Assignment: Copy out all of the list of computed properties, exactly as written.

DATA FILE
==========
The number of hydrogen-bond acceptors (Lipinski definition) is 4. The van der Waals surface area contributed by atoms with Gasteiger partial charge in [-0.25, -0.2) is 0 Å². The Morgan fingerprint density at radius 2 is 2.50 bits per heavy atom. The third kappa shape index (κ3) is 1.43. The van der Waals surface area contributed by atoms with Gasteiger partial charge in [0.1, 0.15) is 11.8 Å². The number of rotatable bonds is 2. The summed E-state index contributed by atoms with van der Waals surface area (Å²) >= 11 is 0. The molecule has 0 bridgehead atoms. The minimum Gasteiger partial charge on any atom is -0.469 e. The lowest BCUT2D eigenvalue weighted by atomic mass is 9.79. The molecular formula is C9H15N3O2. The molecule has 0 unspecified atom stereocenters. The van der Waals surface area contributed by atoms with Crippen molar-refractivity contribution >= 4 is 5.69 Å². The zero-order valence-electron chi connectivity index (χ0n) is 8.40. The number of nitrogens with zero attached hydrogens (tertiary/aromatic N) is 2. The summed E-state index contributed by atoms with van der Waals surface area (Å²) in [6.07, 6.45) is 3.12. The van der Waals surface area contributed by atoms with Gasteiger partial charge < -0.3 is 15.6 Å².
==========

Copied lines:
The number of hydrogen-bond acceptors (Lipinski definition) is 4. The van der Waals surface area contributed by atoms with Gasteiger partial charge in [-0.25, -0.2) is 0 Å². The Morgan fingerprint density at radius 2 is 2.50 bits per heavy atom. The third kappa shape index (κ3) is 1.43. The van der Waals surface area contributed by atoms with Gasteiger partial charge in [0.1, 0.15) is 11.8 Å². The number of rotatable bonds is 2. The summed E-state index contributed by atoms with van der Waals surface area (Å²) >= 11 is 0. The molecule has 0 bridgehead atoms. The minimum Gasteiger partial charge on any atom is -0.469 e. The lowest BCUT2D eigenvalue weighted by atomic mass is 9.79. The molecular formula is C9H15N3O2. The molecule has 0 unspecified atom stereocenters. The van der Waals surface area contributed by atoms with Crippen molar-refractivity contribution >= 4 is 5.69 Å². The zero-order valence-electron chi connectivity index (χ0n) is 8.40. The number of nitrogens with zero attached hydrogens (tertiary/aromatic N) is 2. The summed E-state index contributed by atoms with van der Waals surface area (Å²) in [6.07, 6.45) is 3.12. The van der Waals surface area contributed by atoms with Gasteiger partial charge < -0.3 is 15.6 Å².